Sometimes, they say, all that a man needs to succeed is to challenge himself. But sometimes all we need is to do what we want to, and the momentum builds up by itself. True, I did not and perhaps cannot now fulfil my Goodreads challenge, and Kafka has not yet been touched. But I discovered instead D.H. Lawrence and Emily Dickinson. The former I picked up quite unabashedly because of the particularly beautiful cover of Lady Chatterly’s Lover, and the latter because of a snip of her verse I read – “I’m nobody. Who are you? / Are you nobody too?”. That stood out in stark contrast from the side of me that wanted very badly to be somebody. I skipped a masterpiece, but gained masters of writing. Mother decided, against loud feminist protests from my side, that twenty one was old enough to help her out in cooking, and I discovered strange solitude in adding dollops of sugar to tea and coffee, mixing batter and just contentedly listening to the grinder whir.

The year so far, thus, has been beautiful. I have not visited an exotic place, but have seen the serene quiet waves of the neighbouring town by the sea. I have not caught up on the ‘Game of Thrones’ TV series, but have discovered ‘The Newsroom’ instead. And though the daily Guardian Crossword remains unsolved, my interest in the genre of cryptic crosswords grows. You see, as they say, the best moments of life are the unplanned ones.

(This was published in The Hindu on June 16. Yay! )


We had both a fair share of secrets buried deep,
Though woes were shared and souls were bared-
These secrets we did keep.

It wasn’t that we had no trust, we were both very kind,
Though beastly scares had made us one-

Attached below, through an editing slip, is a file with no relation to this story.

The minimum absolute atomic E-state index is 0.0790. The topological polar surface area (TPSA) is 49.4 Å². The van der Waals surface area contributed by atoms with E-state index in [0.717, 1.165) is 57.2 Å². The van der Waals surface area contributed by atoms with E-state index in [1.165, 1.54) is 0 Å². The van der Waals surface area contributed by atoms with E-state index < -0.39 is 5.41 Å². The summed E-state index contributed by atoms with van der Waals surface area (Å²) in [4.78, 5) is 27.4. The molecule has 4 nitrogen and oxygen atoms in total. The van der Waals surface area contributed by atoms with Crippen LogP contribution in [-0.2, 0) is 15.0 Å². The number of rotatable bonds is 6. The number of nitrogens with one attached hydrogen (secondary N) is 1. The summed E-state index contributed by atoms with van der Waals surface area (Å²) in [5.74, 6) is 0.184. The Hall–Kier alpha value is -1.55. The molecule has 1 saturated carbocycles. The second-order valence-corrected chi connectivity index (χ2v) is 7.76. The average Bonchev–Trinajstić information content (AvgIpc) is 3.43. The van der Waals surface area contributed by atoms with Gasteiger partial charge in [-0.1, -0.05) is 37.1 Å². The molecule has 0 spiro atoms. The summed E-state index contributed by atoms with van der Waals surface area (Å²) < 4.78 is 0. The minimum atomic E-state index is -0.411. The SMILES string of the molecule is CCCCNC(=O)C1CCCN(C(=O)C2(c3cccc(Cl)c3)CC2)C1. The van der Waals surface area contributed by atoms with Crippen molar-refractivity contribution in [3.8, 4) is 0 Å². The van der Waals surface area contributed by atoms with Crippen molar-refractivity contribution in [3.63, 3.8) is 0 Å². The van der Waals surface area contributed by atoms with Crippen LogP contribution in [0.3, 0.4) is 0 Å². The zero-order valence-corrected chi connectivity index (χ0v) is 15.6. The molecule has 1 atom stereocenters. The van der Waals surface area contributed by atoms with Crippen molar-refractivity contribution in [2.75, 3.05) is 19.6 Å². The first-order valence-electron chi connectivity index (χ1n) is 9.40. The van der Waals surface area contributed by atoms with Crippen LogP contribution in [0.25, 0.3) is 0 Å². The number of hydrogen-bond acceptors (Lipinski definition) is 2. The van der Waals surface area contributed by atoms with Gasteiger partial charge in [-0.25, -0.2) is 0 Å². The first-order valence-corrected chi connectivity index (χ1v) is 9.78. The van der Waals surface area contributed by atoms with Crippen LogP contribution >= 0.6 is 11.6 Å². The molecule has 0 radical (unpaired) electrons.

We couldn’t speak our mind

All we did was heave a sigh and talk when secrets slept,
And though in sleep our joys awoke –
The secret still was kept

A day came by when finally we had to bid goodbye,
And secrets gnawed at us inside-
Made us look up and sigh

We knew that we could neither say nor part with things unsaid,
Though we had each things concealed-
Our hearts- they broke, they bled.

Depart we didn’t, though fair share of secrets we did keep,
It has been years and we still do-
Locked up in souls them heap.

The Kalyug Ramble

Disease. War. Depression. Misery. Death.

The story of the world today chronicles around this paradigm. Be it the Gaza conflict or the bitter news of someone close afflicted by cancer, there’s not a sliver of hope anywhere. The worst part is only the most innocent seem to be given the worst. Is it the brilliant girl’s fault that she lost the love of her life in a society that reeks of ostracizing against widows? Perhaps it was the blind boy’s karma that got to him when his mother got terminal cancer. I am tired of sympathizing with people and sympathizing with myself. Do I become a masochist, inflicting pain upon myself so I may not feel selfish for singularly feeling happy when misery floats around depreciating hope? It feels strangely hypocritical writing about love and joy and anything not connected to pain when there is so much of it around for inspiration. I am leaning too much towards idealism, maybe? I think I don’t really know anything right now. I refuse to delve myself too much into religion, and yet find myself wanting to accuse Him, falteringly because of fear on one hand, of unfairly doling out misery in haphazard proportions to those that least deserve it. Perhaps it is true, the concept of the “absentee landlord” but somewhere my conservative upbringing refuses to believe it, for it it is in my blood that when all is lost, a force helps you. One interpretation of this force is God, but to me the interpretation is forever hope.